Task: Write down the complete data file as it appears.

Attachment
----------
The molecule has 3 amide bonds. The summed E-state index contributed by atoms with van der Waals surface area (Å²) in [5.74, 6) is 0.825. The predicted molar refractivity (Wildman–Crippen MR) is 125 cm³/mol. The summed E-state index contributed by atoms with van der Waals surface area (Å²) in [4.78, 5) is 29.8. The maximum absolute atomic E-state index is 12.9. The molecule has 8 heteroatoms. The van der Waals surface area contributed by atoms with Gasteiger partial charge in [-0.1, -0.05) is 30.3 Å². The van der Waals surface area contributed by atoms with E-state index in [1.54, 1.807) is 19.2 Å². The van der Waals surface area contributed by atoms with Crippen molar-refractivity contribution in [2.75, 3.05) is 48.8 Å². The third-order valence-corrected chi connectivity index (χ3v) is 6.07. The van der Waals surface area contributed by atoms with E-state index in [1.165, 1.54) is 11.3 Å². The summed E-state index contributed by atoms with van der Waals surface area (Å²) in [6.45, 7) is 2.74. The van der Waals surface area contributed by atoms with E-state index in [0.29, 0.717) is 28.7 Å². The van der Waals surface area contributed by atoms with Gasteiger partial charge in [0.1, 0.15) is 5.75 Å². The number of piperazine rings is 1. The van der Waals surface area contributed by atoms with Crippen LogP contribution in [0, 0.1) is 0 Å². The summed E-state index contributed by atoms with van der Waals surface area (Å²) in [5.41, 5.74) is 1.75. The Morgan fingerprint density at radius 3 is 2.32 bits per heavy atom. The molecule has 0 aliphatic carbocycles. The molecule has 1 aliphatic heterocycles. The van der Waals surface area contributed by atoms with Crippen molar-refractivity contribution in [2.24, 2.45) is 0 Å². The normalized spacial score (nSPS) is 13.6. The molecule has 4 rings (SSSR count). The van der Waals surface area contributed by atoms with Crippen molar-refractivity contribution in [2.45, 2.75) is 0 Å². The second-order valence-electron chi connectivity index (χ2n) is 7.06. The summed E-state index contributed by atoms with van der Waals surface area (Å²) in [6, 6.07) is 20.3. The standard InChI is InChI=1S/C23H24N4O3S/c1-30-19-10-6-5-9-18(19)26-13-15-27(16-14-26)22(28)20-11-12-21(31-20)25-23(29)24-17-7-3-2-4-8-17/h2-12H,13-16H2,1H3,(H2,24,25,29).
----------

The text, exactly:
The molecule has 3 amide bonds. The summed E-state index contributed by atoms with van der Waals surface area (Å²) in [5.74, 6) is 0.825. The predicted molar refractivity (Wildman–Crippen MR) is 125 cm³/mol. The summed E-state index contributed by atoms with van der Waals surface area (Å²) in [4.78, 5) is 29.8. The maximum absolute atomic E-state index is 12.9. The molecule has 8 heteroatoms. The van der Waals surface area contributed by atoms with Gasteiger partial charge in [-0.1, -0.05) is 30.3 Å². The van der Waals surface area contributed by atoms with E-state index in [1.54, 1.807) is 19.2 Å². The van der Waals surface area contributed by atoms with Crippen molar-refractivity contribution in [2.75, 3.05) is 48.8 Å². The third-order valence-corrected chi connectivity index (χ3v) is 6.07. The van der Waals surface area contributed by atoms with E-state index in [1.165, 1.54) is 11.3 Å². The summed E-state index contributed by atoms with van der Waals surface area (Å²) in [6.45, 7) is 2.74. The van der Waals surface area contributed by atoms with E-state index in [0.29, 0.717) is 28.7 Å². The van der Waals surface area contributed by atoms with Gasteiger partial charge in [0.1, 0.15) is 5.75 Å². The number of piperazine rings is 1. The van der Waals surface area contributed by atoms with Crippen LogP contribution in [0, 0.1) is 0 Å². The summed E-state index contributed by atoms with van der Waals surface area (Å²) in [5.41, 5.74) is 1.75. The Morgan fingerprint density at radius 3 is 2.32 bits per heavy atom. The molecule has 0 aliphatic carbocycles. The molecule has 1 aliphatic heterocycles. The van der Waals surface area contributed by atoms with Crippen molar-refractivity contribution in [2.24, 2.45) is 0 Å². The normalized spacial score (nSPS) is 13.6. The molecule has 4 rings (SSSR count). The van der Waals surface area contributed by atoms with Crippen molar-refractivity contribution in [2.45, 2.75) is 0 Å². The second-order valence-electron chi connectivity index (χ2n) is 7.06. The summed E-state index contributed by atoms with van der Waals surface area (Å²) in [6, 6.07) is 20.3. The standard InChI is InChI=1S/C23H24N4O3S/c1-30-19-10-6-5-9-18(19)26-13-15-27(16-14-26)22(28)20-11-12-21(31-20)25-23(29)24-17-7-3-2-4-8-17/h2-12H,13-16H2,1H3,(H2,24,25,29).